Quarantining people who may have been exposed to Ebola in West Africa may seem like a no-brainer to many Americans who have been seized by fear of the deadly virus spreading throughout the U.S. But the proposition is a legally fraught one, and legal experts say there are critical civil rights, legal and constitutional issues that must be weighed when a government considers instituting a quarantine.
“It poses a civil rights-civil liberties issue very clearly. There’s some restriction of liberty, the question is whether it’s a justifiable restriction,” said Peter Jacobson, a professor of health law and policy at the University of Michigan School of Public Health. “It’s very clear that states and local governments have the inherent authority to take action to protect the public’s health. The issue is always whether the restriction is justified and whether the restraint is reasonable.”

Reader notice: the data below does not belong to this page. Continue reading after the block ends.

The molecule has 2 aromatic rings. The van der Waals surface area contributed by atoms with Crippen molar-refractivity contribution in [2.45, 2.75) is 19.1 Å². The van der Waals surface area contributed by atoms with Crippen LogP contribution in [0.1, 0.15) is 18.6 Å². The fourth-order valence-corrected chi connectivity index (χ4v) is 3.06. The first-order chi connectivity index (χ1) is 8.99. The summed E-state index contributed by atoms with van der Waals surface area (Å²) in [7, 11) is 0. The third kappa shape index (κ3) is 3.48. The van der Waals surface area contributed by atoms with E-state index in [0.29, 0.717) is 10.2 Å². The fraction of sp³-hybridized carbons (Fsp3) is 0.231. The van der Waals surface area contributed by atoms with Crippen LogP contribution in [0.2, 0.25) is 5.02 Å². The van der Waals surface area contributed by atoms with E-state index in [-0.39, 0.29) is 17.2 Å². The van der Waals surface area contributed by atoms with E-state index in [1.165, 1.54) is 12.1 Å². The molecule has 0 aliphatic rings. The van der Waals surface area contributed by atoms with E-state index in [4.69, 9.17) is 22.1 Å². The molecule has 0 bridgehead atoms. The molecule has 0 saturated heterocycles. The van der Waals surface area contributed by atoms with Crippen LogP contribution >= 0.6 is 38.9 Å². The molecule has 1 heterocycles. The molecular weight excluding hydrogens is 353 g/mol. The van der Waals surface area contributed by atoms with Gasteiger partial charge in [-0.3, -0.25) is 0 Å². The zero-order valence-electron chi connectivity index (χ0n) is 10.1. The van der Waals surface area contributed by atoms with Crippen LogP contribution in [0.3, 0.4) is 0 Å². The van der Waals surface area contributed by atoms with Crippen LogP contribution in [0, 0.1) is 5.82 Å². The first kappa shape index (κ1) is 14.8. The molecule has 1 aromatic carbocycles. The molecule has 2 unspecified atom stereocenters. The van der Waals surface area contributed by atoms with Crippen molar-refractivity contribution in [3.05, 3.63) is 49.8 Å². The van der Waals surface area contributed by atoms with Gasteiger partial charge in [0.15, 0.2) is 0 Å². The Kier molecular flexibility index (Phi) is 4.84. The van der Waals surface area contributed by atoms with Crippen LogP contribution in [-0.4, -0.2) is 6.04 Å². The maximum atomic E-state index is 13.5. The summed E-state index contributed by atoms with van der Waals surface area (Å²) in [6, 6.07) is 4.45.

Avoiding a full-blown outbreak of Ebola in the United States is a top priority of health authorities, politicians and the American public, but there is considerable disagreement over the best way to ensure the virus remains contained. National health officials including the directors of the National Institutes of Health (NIH) and Centers for Disease Control and Prevention (CDC) have long said mandatory, restrictive quarantines and travel bans could do more harm than good by discouraging health workers from traveling abroad to help end the epidemic in Liberia, Sierra Leone and Guinea.